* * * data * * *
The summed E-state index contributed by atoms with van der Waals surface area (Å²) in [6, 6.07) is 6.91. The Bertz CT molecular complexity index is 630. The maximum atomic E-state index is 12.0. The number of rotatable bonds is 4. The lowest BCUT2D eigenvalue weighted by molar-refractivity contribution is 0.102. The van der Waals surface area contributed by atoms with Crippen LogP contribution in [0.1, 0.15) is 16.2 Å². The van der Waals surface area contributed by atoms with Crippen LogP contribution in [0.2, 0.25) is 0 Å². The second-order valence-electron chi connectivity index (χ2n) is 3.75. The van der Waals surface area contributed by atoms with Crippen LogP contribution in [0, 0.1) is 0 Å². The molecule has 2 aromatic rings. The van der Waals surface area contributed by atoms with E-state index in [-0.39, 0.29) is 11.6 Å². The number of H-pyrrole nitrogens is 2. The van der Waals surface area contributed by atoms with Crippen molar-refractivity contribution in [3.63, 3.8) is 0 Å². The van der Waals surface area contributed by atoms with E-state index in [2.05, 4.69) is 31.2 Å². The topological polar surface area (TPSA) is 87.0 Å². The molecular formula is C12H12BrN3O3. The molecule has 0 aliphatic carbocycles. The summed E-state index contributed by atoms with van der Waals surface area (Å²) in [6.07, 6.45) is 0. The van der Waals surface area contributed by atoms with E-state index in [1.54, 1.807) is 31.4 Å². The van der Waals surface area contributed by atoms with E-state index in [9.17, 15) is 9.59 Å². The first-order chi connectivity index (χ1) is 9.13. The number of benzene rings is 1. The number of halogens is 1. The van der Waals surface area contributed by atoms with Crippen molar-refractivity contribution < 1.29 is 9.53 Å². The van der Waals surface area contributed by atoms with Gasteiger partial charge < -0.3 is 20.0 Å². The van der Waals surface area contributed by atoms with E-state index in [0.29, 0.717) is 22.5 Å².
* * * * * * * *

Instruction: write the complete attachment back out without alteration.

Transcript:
The summed E-state index contributed by atoms with van der Waals surface area (Å²) in [6, 6.07) is 6.91. The Bertz CT molecular complexity index is 630. The maximum atomic E-state index is 12.0. The number of rotatable bonds is 4. The lowest BCUT2D eigenvalue weighted by molar-refractivity contribution is 0.102. The van der Waals surface area contributed by atoms with Crippen LogP contribution in [0.1, 0.15) is 16.2 Å². The van der Waals surface area contributed by atoms with Crippen LogP contribution in [0.2, 0.25) is 0 Å². The second-order valence-electron chi connectivity index (χ2n) is 3.75. The van der Waals surface area contributed by atoms with Crippen LogP contribution in [0, 0.1) is 0 Å². The molecule has 2 aromatic rings. The van der Waals surface area contributed by atoms with E-state index in [-0.39, 0.29) is 11.6 Å². The number of H-pyrrole nitrogens is 2. The van der Waals surface area contributed by atoms with Crippen molar-refractivity contribution in [3.63, 3.8) is 0 Å². The van der Waals surface area contributed by atoms with E-state index in [2.05, 4.69) is 31.2 Å². The topological polar surface area (TPSA) is 87.0 Å². The molecular formula is C12H12BrN3O3. The molecule has 0 aliphatic carbocycles. The summed E-state index contributed by atoms with van der Waals surface area (Å²) in [6.07, 6.45) is 0. The van der Waals surface area contributed by atoms with E-state index in [1.54, 1.807) is 31.4 Å². The van der Waals surface area contributed by atoms with E-state index in [9.17, 15) is 9.59 Å². The first-order chi connectivity index (χ1) is 9.13. The number of benzene rings is 1. The number of halogens is 1. The van der Waals surface area contributed by atoms with Crippen molar-refractivity contribution < 1.29 is 9.53 Å². The van der Waals surface area contributed by atoms with Gasteiger partial charge < -0.3 is 20.0 Å². The van der Waals surface area contributed by atoms with E-state index in [0.29, 0.717) is 22.5 Å².